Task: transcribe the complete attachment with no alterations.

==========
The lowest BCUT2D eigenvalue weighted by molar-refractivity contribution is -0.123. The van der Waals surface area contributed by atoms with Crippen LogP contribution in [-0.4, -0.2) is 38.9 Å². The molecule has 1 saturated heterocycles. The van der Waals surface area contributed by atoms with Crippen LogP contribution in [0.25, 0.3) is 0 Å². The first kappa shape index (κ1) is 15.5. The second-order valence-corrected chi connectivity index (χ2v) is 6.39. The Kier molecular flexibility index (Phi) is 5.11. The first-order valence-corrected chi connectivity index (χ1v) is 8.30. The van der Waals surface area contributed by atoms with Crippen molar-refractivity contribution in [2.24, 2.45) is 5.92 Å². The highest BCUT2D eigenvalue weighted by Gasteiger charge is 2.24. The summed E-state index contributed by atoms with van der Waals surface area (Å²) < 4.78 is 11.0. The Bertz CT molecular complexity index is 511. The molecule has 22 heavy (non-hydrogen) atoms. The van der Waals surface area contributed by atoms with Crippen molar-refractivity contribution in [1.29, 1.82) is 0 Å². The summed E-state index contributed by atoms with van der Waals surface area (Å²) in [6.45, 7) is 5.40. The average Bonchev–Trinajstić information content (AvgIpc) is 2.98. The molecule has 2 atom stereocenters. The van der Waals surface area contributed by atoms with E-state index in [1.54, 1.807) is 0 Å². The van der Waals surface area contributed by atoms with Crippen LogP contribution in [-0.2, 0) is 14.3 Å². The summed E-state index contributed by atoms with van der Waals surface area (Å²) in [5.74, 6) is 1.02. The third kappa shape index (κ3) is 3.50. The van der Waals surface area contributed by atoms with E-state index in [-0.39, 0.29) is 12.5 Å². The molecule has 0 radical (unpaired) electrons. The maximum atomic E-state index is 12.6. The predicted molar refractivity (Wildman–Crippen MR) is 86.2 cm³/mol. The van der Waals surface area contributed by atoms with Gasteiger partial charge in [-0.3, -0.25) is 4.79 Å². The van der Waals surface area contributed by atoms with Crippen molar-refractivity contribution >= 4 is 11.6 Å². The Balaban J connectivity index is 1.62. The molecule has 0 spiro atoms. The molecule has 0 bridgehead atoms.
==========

The lowest BCUT2D eigenvalue weighted by molar-refractivity contribution is -0.123. The van der Waals surface area contributed by atoms with Crippen LogP contribution in [-0.4, -0.2) is 38.9 Å². The molecule has 1 saturated heterocycles. The van der Waals surface area contributed by atoms with Crippen LogP contribution in [0.25, 0.3) is 0 Å². The first kappa shape index (κ1) is 15.5. The second-order valence-corrected chi connectivity index (χ2v) is 6.39. The Kier molecular flexibility index (Phi) is 5.11. The first-order valence-corrected chi connectivity index (χ1v) is 8.30. The van der Waals surface area contributed by atoms with Crippen molar-refractivity contribution in [2.24, 2.45) is 5.92 Å². The highest BCUT2D eigenvalue weighted by Gasteiger charge is 2.24. The summed E-state index contributed by atoms with van der Waals surface area (Å²) < 4.78 is 11.0. The Bertz CT molecular complexity index is 511. The molecule has 22 heavy (non-hydrogen) atoms. The van der Waals surface area contributed by atoms with Crippen molar-refractivity contribution in [1.29, 1.82) is 0 Å². The summed E-state index contributed by atoms with van der Waals surface area (Å²) in [6.45, 7) is 5.40. The average Bonchev–Trinajstić information content (AvgIpc) is 2.98. The molecule has 2 atom stereocenters. The van der Waals surface area contributed by atoms with E-state index in [1.54, 1.807) is 0 Å². The van der Waals surface area contributed by atoms with Crippen LogP contribution in [-0.2, 0) is 14.3 Å². The summed E-state index contributed by atoms with van der Waals surface area (Å²) in [5.74, 6) is 1.02. The third kappa shape index (κ3) is 3.50. The van der Waals surface area contributed by atoms with E-state index in [-0.39, 0.29) is 12.5 Å². The molecule has 0 radical (unpaired) electrons. The maximum atomic E-state index is 12.6. The predicted molar refractivity (Wildman–Crippen MR) is 86.2 cm³/mol. The van der Waals surface area contributed by atoms with Gasteiger partial charge in [-0.3, -0.25) is 4.79 Å². The van der Waals surface area contributed by atoms with Crippen molar-refractivity contribution >= 4 is 11.6 Å². The Balaban J connectivity index is 1.62. The molecule has 0 spiro atoms. The molecule has 0 bridgehead atoms.